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Whether the whole goodness and malice of the external action depends on the goodness of the will?

Objection 1: It would seem that the whole goodness and malice of the external action depend on the goodness of the will. For it is written (Mat. 7:18): "A good tree cannot bring forth evil fruit, neither can an evil tree bring forth good fruit." But, according to the gloss, the tree signifies the will, and fruit signifies works. Therefore, it is impossible for the interior act of the will to be good, and the external action evil, or vice versa.

Objection 2: Further, Augustine says (Retract. i, 9) that there is no sin without the will. If therefore there is no sin in the will, there will be none in the external action. And so the whole goodness or malice of the external action depends on the will.

Objection 3: Further, the good and evil of which we are speaking now are differences of the moral act. Now differences make an essential division in a genus, according to the Philosopher (Metaph. vii, 12). Since therefore an act is moral from being voluntary, it seems that goodness and malice in an act are derived from the will alone.

On the contrary, Augustine says (Contra Mendac. vii), that "there are some actions which neither a good end nor a good will can make good."

I answer that, As stated above (A[1]), we may consider a twofold goodness or malice in the external action: one in respect of due matter and circumstances; the other in respect of the order to the end. And that which is in respect of the order to the end, depends entirely on the will: while that which is in respect of due matter or circumstances, depends on the reason: and on this goodness depends the goodness of the will, in so far as the will tends towards it.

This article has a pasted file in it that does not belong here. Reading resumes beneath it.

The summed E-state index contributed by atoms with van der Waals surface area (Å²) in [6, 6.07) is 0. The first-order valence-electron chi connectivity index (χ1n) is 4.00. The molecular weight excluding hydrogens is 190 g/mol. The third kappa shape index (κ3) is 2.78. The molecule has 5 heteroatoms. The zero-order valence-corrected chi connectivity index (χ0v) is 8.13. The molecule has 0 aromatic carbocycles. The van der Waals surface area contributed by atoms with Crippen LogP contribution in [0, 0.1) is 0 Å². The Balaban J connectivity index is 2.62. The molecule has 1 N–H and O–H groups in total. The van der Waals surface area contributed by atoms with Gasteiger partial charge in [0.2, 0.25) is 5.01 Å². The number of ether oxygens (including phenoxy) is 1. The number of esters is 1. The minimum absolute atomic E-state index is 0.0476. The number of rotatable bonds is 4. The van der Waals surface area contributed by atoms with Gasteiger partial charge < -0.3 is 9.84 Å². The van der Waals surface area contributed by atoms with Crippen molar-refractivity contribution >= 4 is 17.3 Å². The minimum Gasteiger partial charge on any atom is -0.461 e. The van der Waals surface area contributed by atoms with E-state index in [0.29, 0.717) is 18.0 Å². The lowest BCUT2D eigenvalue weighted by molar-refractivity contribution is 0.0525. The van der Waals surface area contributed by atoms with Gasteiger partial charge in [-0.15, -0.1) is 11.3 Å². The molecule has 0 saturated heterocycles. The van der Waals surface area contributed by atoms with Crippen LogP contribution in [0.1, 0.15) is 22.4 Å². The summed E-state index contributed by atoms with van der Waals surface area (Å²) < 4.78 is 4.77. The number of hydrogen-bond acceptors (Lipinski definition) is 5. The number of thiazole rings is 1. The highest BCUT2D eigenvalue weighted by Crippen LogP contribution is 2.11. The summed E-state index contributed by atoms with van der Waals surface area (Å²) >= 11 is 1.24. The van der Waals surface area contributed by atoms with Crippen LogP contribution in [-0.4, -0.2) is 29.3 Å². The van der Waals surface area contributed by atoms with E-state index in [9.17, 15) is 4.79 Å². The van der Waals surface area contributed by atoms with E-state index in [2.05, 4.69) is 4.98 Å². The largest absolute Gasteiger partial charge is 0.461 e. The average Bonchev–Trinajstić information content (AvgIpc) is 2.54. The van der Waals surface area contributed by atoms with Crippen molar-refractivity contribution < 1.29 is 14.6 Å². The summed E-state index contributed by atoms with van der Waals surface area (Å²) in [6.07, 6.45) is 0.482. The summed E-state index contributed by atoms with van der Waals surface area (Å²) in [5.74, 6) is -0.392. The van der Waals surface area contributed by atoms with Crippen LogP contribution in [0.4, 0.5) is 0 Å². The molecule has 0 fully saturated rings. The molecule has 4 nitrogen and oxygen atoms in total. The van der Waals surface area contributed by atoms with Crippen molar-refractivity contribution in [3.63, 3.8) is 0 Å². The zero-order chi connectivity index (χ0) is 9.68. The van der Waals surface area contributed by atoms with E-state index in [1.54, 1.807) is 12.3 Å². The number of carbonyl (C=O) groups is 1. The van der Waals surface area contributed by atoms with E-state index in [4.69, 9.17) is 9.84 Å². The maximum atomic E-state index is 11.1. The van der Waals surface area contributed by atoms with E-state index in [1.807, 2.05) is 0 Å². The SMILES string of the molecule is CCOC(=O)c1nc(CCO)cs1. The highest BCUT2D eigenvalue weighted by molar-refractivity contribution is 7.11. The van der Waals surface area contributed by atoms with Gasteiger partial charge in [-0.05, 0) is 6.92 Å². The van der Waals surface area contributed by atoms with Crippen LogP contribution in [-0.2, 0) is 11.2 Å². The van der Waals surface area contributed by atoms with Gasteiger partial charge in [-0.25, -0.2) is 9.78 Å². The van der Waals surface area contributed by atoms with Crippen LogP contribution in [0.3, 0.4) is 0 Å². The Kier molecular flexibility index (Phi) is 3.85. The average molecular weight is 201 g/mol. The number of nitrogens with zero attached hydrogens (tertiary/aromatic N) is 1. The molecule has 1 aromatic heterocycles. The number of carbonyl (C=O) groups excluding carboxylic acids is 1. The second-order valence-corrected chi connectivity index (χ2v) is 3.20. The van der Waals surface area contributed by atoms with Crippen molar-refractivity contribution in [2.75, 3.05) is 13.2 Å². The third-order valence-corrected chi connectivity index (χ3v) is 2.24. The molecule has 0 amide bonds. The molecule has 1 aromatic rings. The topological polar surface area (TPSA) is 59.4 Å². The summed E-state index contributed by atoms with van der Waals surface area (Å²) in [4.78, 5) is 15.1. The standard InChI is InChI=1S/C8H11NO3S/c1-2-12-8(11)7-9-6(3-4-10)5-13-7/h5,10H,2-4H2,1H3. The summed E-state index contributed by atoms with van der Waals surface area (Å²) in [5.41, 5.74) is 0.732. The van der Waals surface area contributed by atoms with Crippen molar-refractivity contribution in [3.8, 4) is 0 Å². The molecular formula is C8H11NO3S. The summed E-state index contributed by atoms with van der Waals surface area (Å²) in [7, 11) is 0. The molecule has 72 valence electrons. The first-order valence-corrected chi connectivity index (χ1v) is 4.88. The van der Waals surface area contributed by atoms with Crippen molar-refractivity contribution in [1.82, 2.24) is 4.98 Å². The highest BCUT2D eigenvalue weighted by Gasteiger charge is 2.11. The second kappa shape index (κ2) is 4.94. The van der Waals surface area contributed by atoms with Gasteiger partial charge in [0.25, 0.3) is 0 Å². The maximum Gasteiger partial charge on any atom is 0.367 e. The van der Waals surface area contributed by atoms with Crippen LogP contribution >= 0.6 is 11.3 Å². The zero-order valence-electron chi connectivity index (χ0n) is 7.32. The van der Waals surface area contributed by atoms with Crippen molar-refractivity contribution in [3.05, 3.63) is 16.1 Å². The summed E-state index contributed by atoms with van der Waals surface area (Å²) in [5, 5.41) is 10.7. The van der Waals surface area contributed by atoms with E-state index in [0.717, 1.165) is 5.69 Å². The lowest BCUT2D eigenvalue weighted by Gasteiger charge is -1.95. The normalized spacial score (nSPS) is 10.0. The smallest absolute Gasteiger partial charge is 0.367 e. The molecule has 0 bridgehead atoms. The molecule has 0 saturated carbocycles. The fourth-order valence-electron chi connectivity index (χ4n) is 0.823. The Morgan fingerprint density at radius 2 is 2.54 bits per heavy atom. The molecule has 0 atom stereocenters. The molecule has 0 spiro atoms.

Now it must be observed, as was noted above (Q[19], A[6], ad 1), that for a thing to be evil, one single defect suffices, whereas, for it to be good simply, it is not enough for it to be good in one point only, it must be good in every respect. If therefore the will be good, both from its proper object and from its end, if follows that the external action is good. But if the will be good from its intention of the end, this is not enough to make the external action good: and if the will be evil either by reason of its intention of the end, or by reason of the act willed, it follows that the external action is evil.

Reply to Objection 1: If the good tree be taken to signify the good will, it must be in so far as the will derives goodness from the act willed and from the end intended.

Reply to Objection 2: A man sins by his will, not only when he wills an evil end; but also when he wills an evil act.

Reply to Objection 3: Voluntariness applies not only to the interior act of the will, but also to external actions, inasmuch as they proceed from the will and the reason. Consequently the difference of good and evil is applicable to both the interior and external act.

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